in Northern Europe
- Currency and Currency Code:
- Euro - EUR
- Spoken languages:
- English, Irish
- Local electricity:
- 230 V - 50 Hz (plugs: G)
- Mobile phone / cellular frequencies (MHz):
- 900 MHz, 1800 MHz, 3G, 4G
- ISO 2-Letter code:
- Internet top level domain:
- Country phone prefix:
- Local Time (capital):
- UTC/GMT offset: hours
Playing Golf in Ireland
If you consider taking a short golf break someplace where golf is really part of the cultural and national tradition, then Ireland is the place for you. The Republic of Ireland is indeed home to two-thirds of the world’s total links courses, and that’s a serious number. The atmosphere in the country, including the overall greenery and the cool air and checkered motifs of the clothing of people are simply synonymous to the game. So, by exploring golf in Ireland you could definitely experience a dream golf-holiday. Along with golf, the country offers a variety of sophisticated sports such as horse-back riding, sailing, and fishing. And last but not least, Ireland is enchanting with it history that is visible in the great number of castles and medieval ruins that are definitely worth the visit. Not to mention the outstanding tradition in malts whiskey and scotch that are highly appreciated by connoisseurs.
Geography and Climate of Ireland
The Republic of Ireland spreads over a small island in the Atlantic Ocean and the North Channel and shares the territory with Northern Ireland which is part of the United Kingdom. Rugged cliffs, hills and mountains – that is what characterizes the western parts of Ireland. In the central parts of the country there are the so called lowlands covered mainly with clay and sand. In the southwest parts there is the Macgillycuddy's Reeks mountain range and naturally the highest parts of the country. The west coast offers plenty of islands, peninsulas, headlands and bays.
The climate in Ireland is influenced by both the Atlantic and the Gulf Stream. The temperatures vary depending on the region and the central and eastern areas are characterized by harsher weather. Irish winters are rather mild with temperatures seldom falling under -5°C. In the summer the day can be up to 18 hours long, while in winter it could contract to 7 hours. The weather is often unpredictable. Wind is generally a common thing in Ireland, with its north and west regions the windiest in Europe. There is plenty of rainfall too, but this shouldn’t stop you from visiting the country. After all the Irish have been avidly playing golf in spite of the weather for centuries.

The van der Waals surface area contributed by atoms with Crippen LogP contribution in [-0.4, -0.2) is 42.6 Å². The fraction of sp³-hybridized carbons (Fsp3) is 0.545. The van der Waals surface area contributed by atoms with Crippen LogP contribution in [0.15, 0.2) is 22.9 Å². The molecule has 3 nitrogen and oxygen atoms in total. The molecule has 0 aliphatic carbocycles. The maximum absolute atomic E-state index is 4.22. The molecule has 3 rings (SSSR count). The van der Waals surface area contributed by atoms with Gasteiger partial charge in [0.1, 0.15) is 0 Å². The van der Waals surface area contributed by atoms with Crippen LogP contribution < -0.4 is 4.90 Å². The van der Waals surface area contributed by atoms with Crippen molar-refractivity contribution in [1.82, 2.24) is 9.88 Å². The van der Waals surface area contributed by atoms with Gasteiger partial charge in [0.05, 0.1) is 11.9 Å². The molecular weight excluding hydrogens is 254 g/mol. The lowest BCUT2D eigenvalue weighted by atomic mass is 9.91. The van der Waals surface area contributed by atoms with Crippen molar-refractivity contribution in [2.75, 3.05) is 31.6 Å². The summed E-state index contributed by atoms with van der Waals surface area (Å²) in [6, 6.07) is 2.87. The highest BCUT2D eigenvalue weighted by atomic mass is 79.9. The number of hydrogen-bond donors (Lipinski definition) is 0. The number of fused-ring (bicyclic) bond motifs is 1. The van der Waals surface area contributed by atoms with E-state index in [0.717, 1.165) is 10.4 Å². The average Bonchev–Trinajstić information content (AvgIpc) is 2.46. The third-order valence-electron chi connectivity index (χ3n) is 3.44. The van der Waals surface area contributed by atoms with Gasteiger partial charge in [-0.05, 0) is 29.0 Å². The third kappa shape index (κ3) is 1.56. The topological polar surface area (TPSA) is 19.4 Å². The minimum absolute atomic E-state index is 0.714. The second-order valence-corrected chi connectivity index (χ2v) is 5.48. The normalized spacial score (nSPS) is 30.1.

Golf Courses and Resorts in Ireland
There are over 400 golf courses in Ireland. The northern part which includes the counties Antrim, Donegal and Down offers the reputable Ballyliffin and Donegal Golf Club golf courses. The territory is within driving distance to some of UK’s Northern Ireland’s best golf-courses too.
In the southern region that encompasses the counties of Kerry, Cork, Limerick and Clare there are many courses that are definitely worth a round or two. Among them are Old Head of Kinsale Links, and Fota Island in the cliffy coastal areas of county Cork, Adare Golf Club in Limerick county, Lahinch and Doonbeg Championship Courses in county Clare and Ballybunion Old and Cashen courses, Trallee, Waterville Golf Links, Dooks, Ceann Sibeal, and Killarney Golf & Fishing Club in county Kerry.
The eastern part of Ireland has its outstanding courts too. The region that includes the counties of Dublin, Louth, Kildare, Wicklow and Kilkenny, is where the capital Dublin is situated. In Dublin you can enjoy plenty of great courses among which Portmarnock, Royal Dublin and Island Golf Club. Other premium golf spots are Baltray in county Louth, K Club at Staffan, county Kildare, European Club and Druids Glen in county Wicklow, and the Mount Juliet Estate and Golf Course in county Kilkenny.
The western part of Ireland consists of the counties of Galway, Mayo and Sligo. County Galway offers great courses among which Donegal Golf Club Murvagh, the Connemara Golf Club, and Galway Bay Golf & Country Club. County Mayo offers places such as the Carne Golf Links. Last but not least county Sligo offers the Rosses Point and the Enniscrone golf clubs.
Why Golfing in Ireland
There are plenty of tournaments hosted in the Irish golf clubs, so if you are a championship fan, you can easily arrange your golf-break to take place during one of the interesting golf events. Another thing that is worth considering is that given the long standing tradition of the game in Ireland, golf tourism is very well developed and there are well arranged short or longer golf breaks that include bed and breakfasts and one or two rounds at a premium golf course. So, planning a golf break in green Ireland is a piece of cake. Just make up your mind and do it!
|Golf Club Name||City||State / Province|
|Douglas Golf Club||Cork||Cork|
|Kanturk Golf Club||Cork||Cork|
|Mahon Golf Club||Cork||Cork|
|Raffeen Creek Golf Club||Cork||Cork|
|Donabate Golf Club||Dublin||Dublin|
|Elmgreen Golf Centre||Dublin||Dublin|
|Kilmashogue golf club||Dublin||Dublin|
|Limerick County And Country Club||Limerick||Limerick|
|Enniscorthy Golf Club||Wexford||Wexford|